THE FINE ARTS.
The British STUD. Painted by J. F. Herring, Esq.; engraved by
J. Harris. This subject contains the portraits of a mare and a stallion, placed in a paddock, and most naturally and characteristically grouped. The mare is the celebrated matron of the turf Languish, the property of the late Marquis of Westminster. She was bred by Mr. Bristowe in 1830, by Cain out of a Paynator mare, dam Lydia by Poulton, out of Vanity. The horse is the well-known sire Pantaloon, bred by Mr. Gifford in 1824, by Castrel, out of an Alexander mare, dam Idalia by Peruvian, out of Musidora. He was, also, the property of the late Marquis of Westminster. The Messrs. Fores, of Piccadilly, are the publishers of these two national pictures, and deserve well of the Turf for handing down to future emulation such studies of the thoroughbred horse of our time. They employ the best artists, and spare neither pains nor cost to produce works worthy the taste of the period for which they cater. We wish well to this enterprize, and shall be glad to see these pictorial annals of the British stud go on, and prosper. THE RACE FOR THE EMPEROR OF Russia's Cup, AT Ascot,
June 12th, 1845. Painted by J. F. Herring, Esq.; and engraved by J. Harris.
This is another of those spirited works for which the Messrs. Fores, of Piccadilly, have lately been distinguished beyond all the other publishers of sporting subjects in the metropolis of England. It was really but just there should be some national tribute of acknowledgment--some popular record of the golden countenance shown to the British turf by the reigning Imperial Family of Russia. There could not have been a more appropriate or useful one devised than this presentment of the first contest for the father's cup: we should be glad to see it followed by a picture of the race founded and endowed by the son—the Cesarewitch Stakes at Newmarket. Horace, no bad authority, says
Segnius irritant animos dîmissa per aurem
Quàm quæ sunt oculis subjecta fidelibus which, freely rendered, means
Your narratives may all be very well,
But painted stories are the things that tell. The subject of this engraving is the finish for the race to which it relates. The portraits, both of the men and horses, are singularly faithful. James Robinson, on Alice Hawthorn, and H. Bell, on Faugh-a-Ballagh, are perfect; and our good-humoured little friend, George Whitehouse, on the Emperor, capital. Let the Messrs. Fores make such running as this in their “ Racing Scenes,” and it will be our duty, in capacity of judge, to place them before all come petitors--many lengths.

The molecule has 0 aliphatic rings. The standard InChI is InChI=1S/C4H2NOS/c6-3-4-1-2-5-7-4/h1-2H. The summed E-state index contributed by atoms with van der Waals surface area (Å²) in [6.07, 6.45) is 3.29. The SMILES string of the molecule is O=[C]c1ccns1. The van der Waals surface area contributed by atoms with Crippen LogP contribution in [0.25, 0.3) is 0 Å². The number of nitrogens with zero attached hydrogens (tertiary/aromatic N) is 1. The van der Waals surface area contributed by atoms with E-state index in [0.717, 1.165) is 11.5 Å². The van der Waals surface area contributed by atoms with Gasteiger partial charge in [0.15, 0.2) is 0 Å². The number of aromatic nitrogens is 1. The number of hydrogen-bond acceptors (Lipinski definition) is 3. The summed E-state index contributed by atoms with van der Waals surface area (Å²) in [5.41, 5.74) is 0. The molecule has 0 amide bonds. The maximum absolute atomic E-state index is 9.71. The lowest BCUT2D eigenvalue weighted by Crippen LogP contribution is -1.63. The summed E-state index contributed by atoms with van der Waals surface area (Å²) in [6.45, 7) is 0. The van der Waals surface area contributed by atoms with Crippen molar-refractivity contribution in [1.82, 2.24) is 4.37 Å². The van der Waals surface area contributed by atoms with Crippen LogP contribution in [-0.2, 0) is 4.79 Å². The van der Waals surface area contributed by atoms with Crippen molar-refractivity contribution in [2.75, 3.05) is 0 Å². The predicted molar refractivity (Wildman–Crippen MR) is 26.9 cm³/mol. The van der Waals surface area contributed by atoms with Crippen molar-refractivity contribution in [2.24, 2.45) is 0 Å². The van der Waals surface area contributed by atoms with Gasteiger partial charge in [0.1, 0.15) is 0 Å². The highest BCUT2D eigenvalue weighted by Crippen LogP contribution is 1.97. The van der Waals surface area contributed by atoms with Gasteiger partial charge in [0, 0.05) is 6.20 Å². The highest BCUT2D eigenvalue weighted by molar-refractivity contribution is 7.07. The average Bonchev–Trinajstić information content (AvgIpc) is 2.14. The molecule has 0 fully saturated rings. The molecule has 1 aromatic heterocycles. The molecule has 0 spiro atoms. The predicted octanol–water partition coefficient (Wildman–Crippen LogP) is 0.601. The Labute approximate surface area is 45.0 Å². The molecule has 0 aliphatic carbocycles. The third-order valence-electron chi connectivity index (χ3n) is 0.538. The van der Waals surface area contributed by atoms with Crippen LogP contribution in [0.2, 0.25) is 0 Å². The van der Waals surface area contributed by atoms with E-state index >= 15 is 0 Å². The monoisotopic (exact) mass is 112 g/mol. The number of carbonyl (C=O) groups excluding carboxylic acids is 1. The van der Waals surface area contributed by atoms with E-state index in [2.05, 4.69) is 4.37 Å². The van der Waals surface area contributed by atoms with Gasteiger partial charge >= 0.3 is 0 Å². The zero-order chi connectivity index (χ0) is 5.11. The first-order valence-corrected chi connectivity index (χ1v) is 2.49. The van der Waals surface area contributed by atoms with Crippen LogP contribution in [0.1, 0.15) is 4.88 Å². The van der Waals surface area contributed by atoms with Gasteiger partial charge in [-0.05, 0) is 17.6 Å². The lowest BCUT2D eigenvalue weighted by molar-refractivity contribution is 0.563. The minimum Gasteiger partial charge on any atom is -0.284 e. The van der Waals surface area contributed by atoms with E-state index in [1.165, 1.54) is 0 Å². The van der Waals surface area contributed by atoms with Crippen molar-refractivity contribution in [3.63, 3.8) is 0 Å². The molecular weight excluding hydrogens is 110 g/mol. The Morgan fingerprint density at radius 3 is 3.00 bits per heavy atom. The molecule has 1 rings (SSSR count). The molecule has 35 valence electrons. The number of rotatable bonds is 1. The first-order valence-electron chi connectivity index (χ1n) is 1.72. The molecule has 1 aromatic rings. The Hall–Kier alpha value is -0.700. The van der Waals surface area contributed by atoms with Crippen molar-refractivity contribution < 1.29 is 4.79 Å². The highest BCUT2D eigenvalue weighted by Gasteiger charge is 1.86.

STATE OF THE ODDS, &c.
SALE OF Blood Stock.-In consequence of the continued illness of Mr. W. Edwards, the celebrated trainer, his stud were, according to a notice of some standing, brought to the hammer in the Second October Meeting. The Tattersall firm of course officiated, and gave the following return : Brood Mares, All COVERED BY HARKAWAY BUT MANDANE, who
WAS PUT TO COTHERSTONE-
olà Appleton Lass by St. Nicholas, out of Seamew sister to Sailor, 9 yrs. old Luxury by Agreeable, out of Caradori by Centaur, 8 yrs. old
Foals of 1845-
£ 230 150 115 100 90
44 36 35 31 18
Out of Luxury
Fillies by Plenipotentiary:
Colts by Assassin
10 10 10
Joujou and Appleton Lass were purchased by Mr. Hart of Berlin, who also takes out with him to Germany the Yorkshire Lady, by Voltaire out of Yorkshire Lass, covered by Bay Middleton, and Firebrand sister to Phosphorus, by Lamplighter out of Camarine's dam, a pair for which he gave Lord George Bentinck £700.
At the general meeting of the Jockey Club, held in the Second October Meeting, Sir Joseph Hawley, Bart., and Sir John Gerard, Bart., were elected members in the ordinary way; and Lord Palmerston an honorary member by acclamation, the standing rules and orders of the Club being suspended for the occasion. At the same time a vote of thanks was passed to His Grace the Duke of Richmond and Lord Palmerston, for their indefatigable exertions and eminent services in securing the recent alterations in the laws of racing. Another subject brought under consideration was a proposal to erect a grand stand on the Heath, funds for which were already subscribed, and a plan submitted by Mr. George Tattersall, the